Sunday, October 7, 2007

The Jewish Girl

Our final Andersen story for the moment is "The Jewish Girl." It demonstrates another area where modern Christian writing tends to fall short: We either ignore crucial differences ("Everyone gets to Heaven somehow, because God's such a nice guy.") or overemphasize them ("You don't agree with my ideas? Are you sure you're a Christian?"). We need balance.

From time to time there's heated discussion about the place of Jews in God's Kingdom. Strangely, there's not as much discussion about the place of Gentiles there. The answer is the same: if you acknowledge Jesus as fully God and fully man, the sinless son of a virgin, the one who died in our place, and if you trust him for salvation and yield to him as Lord, you're saved. Ethnicity doesn't matter. If you don't accept him, even if you say he was a great teacher, but certainly not God, you're outside the Kingdom, and again ethnicity doesn't matter. And there are people who are moving graudally into full belief. God knows where they are.

What we believe does matter. I exchanged a-mails with someone who mentioned an episode of X-Men where they ran into Dracula. Nightcrawler, a devout Christian, could turn the vampire with a cross, when Wolverine could not. But Kitty Pryde's Jewish faith also turned the vampire.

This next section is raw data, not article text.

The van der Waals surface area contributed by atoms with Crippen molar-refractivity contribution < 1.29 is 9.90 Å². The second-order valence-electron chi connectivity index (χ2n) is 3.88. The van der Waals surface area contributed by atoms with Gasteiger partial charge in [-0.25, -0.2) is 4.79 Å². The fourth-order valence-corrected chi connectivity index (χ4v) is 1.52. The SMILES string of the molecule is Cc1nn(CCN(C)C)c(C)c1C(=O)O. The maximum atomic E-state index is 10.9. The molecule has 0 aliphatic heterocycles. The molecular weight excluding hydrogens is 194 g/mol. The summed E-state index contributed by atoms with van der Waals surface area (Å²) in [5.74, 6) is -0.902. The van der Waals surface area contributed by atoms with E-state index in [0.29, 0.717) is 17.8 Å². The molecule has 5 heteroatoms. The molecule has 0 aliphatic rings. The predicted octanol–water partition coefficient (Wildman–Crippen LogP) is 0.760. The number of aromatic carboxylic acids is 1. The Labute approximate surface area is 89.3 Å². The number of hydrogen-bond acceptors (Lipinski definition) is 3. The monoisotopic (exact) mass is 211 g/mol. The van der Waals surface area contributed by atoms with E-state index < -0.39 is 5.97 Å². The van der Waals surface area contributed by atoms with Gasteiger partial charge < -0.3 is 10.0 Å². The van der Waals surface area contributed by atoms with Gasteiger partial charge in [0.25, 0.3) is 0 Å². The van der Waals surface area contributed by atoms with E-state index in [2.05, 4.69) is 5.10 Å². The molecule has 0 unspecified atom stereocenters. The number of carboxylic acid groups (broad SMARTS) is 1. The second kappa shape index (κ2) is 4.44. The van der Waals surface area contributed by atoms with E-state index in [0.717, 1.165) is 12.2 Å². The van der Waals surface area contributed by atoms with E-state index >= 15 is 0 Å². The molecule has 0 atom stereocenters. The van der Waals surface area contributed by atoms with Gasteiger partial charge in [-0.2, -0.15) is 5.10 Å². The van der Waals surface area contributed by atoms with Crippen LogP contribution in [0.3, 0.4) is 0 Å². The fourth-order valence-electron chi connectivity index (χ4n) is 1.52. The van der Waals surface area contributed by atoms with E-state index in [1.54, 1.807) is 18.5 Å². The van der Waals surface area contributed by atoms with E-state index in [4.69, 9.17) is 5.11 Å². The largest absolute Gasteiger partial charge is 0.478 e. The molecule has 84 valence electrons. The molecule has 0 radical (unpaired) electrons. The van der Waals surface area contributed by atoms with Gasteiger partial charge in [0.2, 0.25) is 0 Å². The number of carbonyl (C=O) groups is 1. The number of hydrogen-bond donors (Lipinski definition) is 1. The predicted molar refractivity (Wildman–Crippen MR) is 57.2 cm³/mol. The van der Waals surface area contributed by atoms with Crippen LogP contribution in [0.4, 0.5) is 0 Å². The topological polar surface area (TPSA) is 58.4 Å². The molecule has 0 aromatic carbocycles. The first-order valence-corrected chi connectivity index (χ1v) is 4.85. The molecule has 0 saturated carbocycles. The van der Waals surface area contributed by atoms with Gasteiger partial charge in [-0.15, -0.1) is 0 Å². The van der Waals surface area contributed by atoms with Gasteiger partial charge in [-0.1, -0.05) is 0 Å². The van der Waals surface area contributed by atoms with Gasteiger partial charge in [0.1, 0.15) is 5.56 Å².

I replied that this was the old idea of faith in faith: a sufficiently convinced atheist could have done the same thing, or a Satanist. For non-Messianic Jews believe that Jesus was just a man, not God in human form. So while Jews and Christians worship the same God in one sense, in another they don't: the God of the various Jewish creeds did not incarnate, and Jesus is not in any sense God. Historic Christianity says otherwise. A dividing point came. Until then, their God was the same; now he isn't. From a Christian standpoint, Kitty believed in a non-existent god; from a Jewish standpoint, Nightcrawler did. They could not both be right: either Jesus was God or he wasn't, and the cultural context did not allow for a fuzzy pantheistic response.

Do we have the guts to pick a side? It doesn't mean berating those on the other side, just acknowledging the difference and its importance.

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